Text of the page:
Open Access Case report

Successful twin pregnancy in a patient with parkin-associated autosomal recessive juvenile parkinsonism

Takehiro Serikawa1, Takayoshi Shimohata2*, Mami Akashi1, Akio Yokoseki2, Miwa Tsuchiya1, Arika Hasegawa3, Kazufumi Haino1, Ryoko Koike3, Koichi Takakuwa1, Keiko Tanaka34, Kenichi Tanaka1 and Masatoyo Nishizawa2

Author Affiliations

1 Department of Obstetrics and Gynecology, Niigata University Medical and Dental Hospital, Niigata 951-8510, Japan

2 Department of Neurology, Brain Research Institute, Niigata University, Niigata 951-8585, Japan

3 Department Neurology, Nishi-Niigata Chuo National Hospital, Niigata 950-2085, Japan

4 Department of Neurology, Kanazawa Medical University, Kanazawa 920-0293, Japan

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BMC Neurology 2011, 11:72  doi:10.1186/1471-2377-11-72

Published: 17 June 2011



Pregnancy in patients with Parkinson disease is a rare occurrence. To the best of our knowledge, the effect of pregnancy as well as treatment in genetically confirmed autosomal recessive juvenile parkinsonism (ARJP) has never been reported. Here, we report the first case of pregnancy in a patient with ARJP associated with a parkin gene mutation, ARJP/PARK2.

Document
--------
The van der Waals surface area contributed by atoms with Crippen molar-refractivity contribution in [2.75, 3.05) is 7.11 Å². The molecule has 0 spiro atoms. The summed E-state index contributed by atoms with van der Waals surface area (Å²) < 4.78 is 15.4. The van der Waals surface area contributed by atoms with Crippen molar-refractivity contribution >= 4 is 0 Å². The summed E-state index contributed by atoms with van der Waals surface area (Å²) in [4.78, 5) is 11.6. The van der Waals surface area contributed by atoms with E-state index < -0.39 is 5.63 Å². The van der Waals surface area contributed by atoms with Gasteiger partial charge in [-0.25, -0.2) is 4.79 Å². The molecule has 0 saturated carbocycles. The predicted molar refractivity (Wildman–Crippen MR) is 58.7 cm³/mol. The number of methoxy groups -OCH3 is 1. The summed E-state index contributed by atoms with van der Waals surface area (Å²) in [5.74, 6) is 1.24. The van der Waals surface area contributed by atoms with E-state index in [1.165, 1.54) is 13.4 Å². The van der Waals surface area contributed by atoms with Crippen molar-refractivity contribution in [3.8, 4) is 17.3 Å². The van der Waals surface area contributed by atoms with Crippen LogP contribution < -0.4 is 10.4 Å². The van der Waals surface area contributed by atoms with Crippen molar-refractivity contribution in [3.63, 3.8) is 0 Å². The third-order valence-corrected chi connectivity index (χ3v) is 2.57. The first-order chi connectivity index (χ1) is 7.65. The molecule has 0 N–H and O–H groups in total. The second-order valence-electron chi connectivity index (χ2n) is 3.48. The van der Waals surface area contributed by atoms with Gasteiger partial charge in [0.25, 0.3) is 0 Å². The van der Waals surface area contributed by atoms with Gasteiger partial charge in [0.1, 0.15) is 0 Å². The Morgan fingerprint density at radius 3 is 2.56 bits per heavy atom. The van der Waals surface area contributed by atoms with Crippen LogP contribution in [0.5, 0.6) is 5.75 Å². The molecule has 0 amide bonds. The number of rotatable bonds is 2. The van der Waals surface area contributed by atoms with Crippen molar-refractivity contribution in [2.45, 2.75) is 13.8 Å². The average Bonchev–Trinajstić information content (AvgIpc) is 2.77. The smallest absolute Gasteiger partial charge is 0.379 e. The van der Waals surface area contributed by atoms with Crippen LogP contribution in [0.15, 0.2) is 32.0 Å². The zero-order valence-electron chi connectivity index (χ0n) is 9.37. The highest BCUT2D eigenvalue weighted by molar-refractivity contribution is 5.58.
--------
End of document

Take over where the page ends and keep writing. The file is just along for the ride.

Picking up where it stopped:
Case presentation

A 27-year-old woman with ARJP/PARK2 was diagnosed as having a spontaneous dichorionic/diamniotic twin pregnancy. Exacerbation of motor disability was noted between ovulation and menstruation before pregnancy as well as during late pregnancy, suggesting that her parkinsonism might have been influenced by fluctuations in the levels of endogenous sex hormones. During the organogenesis period, she was only treated with levodopa/carbidopa, although she continued to receive inpatient hospital care for assistance in the activities of daily living. After the organogenesis period, she was administered sufficient amounts of antiparkinsonian drugs. She delivered healthy male twins, and psychomotor development of both the babies was normal at the age of 2 years.


Pregnancy may worsen the symptoms of ARJP/PARK2, although appropriate treatments with antiparkinsonian drugs and adequate assistance in the activities of daily living might enable successful pregnancy and birth of healthy children.